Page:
If someone was to ask you, what is your most valuable mental skill – would you have an answer? For me, it would be discipline and mental resilience, an answer I would never have found without completing two ultra-endurance challenges.
Early last year, as 2020 was getting considerably worse, I decided to see how far I could push myself as 2020 made me question ‘what I was made of’. However, I wanted to do a little bit of good along the way, so I decided to do so by completing an ultra-endurance challenge for charity.
On the 4th of August 2020, I saw that there was an explosion in Beirut, the capital of Lebanon. The explosion devasted the city, killing over two hundred people and leaving three hundred thousand people homeless. I could not imagine losing my home, especially in the midst of a global pandemic. So, I decided that I wanted to try and help.
I considered a lot of different options, but I decided on one, one that would test me on every level. I decided to run the distance of an ultra-marathon (thirty miles). I would do this by running around the coast of Fife to raise money for the British Red Cross’s support effort which was helping people affected by the blast in Beirut. Without over thinking the technicalities of the challenge, I made a Go Fund Me and set a date for the run which was the 24th of August – twenty days away.
The next twenty days were some of the most gruelling of my life, I was running twice a day with a mobility/stretching routine alongside each run and eating over four thousand calories each day. For me, it was not the run that was the challenge, it was the preparation. You may be surprised to hear this, but I hate running, I have never been good at it nor had any inclination to run more than a few miles before. This was exactly the reason why I decided to run an ultra-marathon with only a half marathon distance ‘under my belt’ previously – it was the hardest challenge I could think of.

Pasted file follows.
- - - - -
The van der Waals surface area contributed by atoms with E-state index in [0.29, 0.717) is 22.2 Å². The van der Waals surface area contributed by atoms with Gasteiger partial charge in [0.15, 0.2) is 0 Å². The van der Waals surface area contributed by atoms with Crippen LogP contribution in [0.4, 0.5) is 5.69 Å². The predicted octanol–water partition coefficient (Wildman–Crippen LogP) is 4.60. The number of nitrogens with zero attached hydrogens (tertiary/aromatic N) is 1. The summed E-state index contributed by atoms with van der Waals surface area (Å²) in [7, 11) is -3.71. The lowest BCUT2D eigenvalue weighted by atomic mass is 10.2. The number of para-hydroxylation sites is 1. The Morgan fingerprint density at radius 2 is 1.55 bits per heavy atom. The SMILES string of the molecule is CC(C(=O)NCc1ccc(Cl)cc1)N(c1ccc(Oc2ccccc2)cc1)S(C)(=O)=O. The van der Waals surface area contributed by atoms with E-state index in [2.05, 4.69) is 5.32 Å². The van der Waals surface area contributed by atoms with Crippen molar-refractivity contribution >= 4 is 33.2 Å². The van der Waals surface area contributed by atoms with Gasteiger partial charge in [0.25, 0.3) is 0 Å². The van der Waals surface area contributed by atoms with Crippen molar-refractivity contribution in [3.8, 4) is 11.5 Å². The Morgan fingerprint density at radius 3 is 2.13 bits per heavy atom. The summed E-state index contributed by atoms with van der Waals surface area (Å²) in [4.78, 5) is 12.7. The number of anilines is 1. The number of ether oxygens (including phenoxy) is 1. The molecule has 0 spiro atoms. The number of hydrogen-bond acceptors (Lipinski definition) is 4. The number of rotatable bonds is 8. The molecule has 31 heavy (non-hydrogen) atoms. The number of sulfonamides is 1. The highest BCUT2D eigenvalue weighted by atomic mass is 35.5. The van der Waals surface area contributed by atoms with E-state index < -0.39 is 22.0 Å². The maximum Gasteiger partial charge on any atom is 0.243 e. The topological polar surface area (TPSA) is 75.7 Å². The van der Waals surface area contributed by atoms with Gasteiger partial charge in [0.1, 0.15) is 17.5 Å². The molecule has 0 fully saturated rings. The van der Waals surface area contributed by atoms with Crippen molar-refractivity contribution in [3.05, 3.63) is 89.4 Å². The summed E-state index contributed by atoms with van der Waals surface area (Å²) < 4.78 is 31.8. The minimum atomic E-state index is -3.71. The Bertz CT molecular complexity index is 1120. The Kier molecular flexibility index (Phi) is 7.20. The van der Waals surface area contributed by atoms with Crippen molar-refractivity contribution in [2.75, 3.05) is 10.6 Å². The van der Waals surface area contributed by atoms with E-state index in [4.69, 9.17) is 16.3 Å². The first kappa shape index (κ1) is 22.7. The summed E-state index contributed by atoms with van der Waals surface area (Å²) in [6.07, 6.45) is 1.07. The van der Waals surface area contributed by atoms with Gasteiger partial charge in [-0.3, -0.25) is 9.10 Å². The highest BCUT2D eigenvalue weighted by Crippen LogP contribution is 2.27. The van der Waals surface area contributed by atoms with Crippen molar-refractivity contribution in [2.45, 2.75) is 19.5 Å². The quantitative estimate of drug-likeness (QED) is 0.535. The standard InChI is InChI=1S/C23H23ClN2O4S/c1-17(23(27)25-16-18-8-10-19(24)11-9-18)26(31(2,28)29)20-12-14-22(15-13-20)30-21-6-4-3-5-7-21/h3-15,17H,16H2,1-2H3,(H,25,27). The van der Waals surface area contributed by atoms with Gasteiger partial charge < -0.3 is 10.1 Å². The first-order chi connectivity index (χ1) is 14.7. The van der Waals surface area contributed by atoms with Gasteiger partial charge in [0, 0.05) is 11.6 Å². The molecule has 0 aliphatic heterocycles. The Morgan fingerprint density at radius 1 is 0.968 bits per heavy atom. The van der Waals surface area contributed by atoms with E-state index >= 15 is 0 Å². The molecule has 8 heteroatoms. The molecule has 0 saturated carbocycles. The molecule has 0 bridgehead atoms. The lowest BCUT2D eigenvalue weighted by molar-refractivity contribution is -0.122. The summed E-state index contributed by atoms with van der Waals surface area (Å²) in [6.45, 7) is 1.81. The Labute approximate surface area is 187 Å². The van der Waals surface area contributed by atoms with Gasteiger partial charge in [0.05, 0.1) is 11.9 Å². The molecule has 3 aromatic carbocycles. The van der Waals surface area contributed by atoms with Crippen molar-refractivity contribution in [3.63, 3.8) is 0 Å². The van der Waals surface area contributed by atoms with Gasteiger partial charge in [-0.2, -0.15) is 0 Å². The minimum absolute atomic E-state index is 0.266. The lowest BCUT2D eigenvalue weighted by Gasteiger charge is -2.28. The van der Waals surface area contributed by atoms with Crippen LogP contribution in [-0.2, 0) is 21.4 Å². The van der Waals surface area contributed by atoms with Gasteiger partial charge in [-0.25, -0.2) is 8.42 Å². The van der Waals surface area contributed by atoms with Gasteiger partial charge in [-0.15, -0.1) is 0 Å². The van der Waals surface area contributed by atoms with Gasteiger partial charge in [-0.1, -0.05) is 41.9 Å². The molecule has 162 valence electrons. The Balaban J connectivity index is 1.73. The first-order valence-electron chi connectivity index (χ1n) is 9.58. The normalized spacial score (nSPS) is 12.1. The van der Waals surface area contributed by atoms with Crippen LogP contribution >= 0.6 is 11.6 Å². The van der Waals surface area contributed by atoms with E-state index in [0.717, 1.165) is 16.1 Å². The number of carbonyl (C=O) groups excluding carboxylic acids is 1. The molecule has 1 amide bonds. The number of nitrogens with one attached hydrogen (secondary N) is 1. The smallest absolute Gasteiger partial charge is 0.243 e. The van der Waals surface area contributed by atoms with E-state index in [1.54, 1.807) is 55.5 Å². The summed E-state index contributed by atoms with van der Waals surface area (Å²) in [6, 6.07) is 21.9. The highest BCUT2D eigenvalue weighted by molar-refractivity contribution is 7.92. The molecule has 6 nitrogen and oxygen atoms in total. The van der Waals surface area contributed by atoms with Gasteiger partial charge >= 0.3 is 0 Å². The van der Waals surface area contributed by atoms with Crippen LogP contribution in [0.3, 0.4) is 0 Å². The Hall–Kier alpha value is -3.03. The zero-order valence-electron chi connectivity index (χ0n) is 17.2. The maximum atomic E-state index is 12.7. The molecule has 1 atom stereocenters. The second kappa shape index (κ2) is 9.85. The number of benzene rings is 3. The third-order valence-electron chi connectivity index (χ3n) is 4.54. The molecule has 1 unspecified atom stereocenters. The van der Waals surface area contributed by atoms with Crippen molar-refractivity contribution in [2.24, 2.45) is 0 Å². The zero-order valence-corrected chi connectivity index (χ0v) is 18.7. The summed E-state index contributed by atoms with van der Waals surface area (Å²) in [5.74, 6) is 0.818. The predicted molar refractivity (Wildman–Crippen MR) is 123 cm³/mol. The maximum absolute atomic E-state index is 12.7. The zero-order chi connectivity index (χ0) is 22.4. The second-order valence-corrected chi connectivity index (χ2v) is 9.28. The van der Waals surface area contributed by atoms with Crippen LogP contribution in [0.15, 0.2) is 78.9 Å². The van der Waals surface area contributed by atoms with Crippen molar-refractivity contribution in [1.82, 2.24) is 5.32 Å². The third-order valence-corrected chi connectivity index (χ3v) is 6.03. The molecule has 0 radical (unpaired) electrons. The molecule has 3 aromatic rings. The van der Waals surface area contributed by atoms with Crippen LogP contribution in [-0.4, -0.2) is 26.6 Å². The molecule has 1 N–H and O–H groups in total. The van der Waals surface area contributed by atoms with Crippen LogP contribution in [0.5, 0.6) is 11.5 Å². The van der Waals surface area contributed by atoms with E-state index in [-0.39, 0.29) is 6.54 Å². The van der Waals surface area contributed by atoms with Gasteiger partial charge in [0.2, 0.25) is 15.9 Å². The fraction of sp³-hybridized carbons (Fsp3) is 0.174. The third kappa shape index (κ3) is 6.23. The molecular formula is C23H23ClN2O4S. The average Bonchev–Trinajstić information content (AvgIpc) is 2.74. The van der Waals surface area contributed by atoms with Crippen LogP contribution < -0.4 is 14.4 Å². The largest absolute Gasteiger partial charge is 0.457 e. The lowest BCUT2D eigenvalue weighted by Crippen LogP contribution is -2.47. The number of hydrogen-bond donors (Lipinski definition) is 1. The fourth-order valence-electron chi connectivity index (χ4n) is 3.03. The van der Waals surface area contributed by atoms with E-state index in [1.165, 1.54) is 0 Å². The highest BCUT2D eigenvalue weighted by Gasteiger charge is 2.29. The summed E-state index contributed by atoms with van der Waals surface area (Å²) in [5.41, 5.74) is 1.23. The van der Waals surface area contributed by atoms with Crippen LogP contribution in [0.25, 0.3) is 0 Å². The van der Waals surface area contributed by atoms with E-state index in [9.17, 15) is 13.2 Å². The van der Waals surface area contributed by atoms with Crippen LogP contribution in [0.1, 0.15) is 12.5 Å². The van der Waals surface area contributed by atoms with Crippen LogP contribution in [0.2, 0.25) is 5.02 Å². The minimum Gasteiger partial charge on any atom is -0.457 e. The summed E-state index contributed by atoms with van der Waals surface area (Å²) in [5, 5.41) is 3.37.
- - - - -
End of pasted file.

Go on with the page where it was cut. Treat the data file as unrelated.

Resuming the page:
Previously to this challenge, my mindset was always strong to train in sport, but in overall life it was not as strong. I was not as motivated as much and felt quite lost a lot of the time. Failing to set goals for myself and continuing to make excuses led me to a very unhappy place within myself. After my ultra-marathon however, everything changed. Setting a goal, working hard and achieving the goal changed my mindset to not only sport, but to life.
Now I am not saying you have to run an ultra-marathon to change your mindset, it really can be as simple as setting a small goal and working hard towards it. It’s like building muscle memory, you continuously set a small goal, achieve it and it becomes easier and easier as time goes on.
Without thinking your mindset changes, your motivation forms into discipline and you never look back. Sure, there will be set backs, low points, after all – we are all human. But setting yourself goals and trying to achieve them gives you purpose, focus and drive – even if it feels like a lot of effort.
So why not make 2021 your year? Set yourself a goal and go after it. I look at 2021 now as a percentage block, each goal met/achieved will fill that bar up little bit more. Doing this may help you stay focussed/driven and before you know it, you will be looking back at 2021 as a new person with a new mindset.
For those interested, I ended up completing those thirty miles in just over five hours raising £1450 for the British red Cross. I did this with twenty days of training. 2020, was the start of my ultra-endurance journey so make 2021 your year to find your journey.
I will finish with this which I have found helpful to keep telling myself – motivate yourself into your goals, then allow discipline to do the hard work.
Thanks for reading!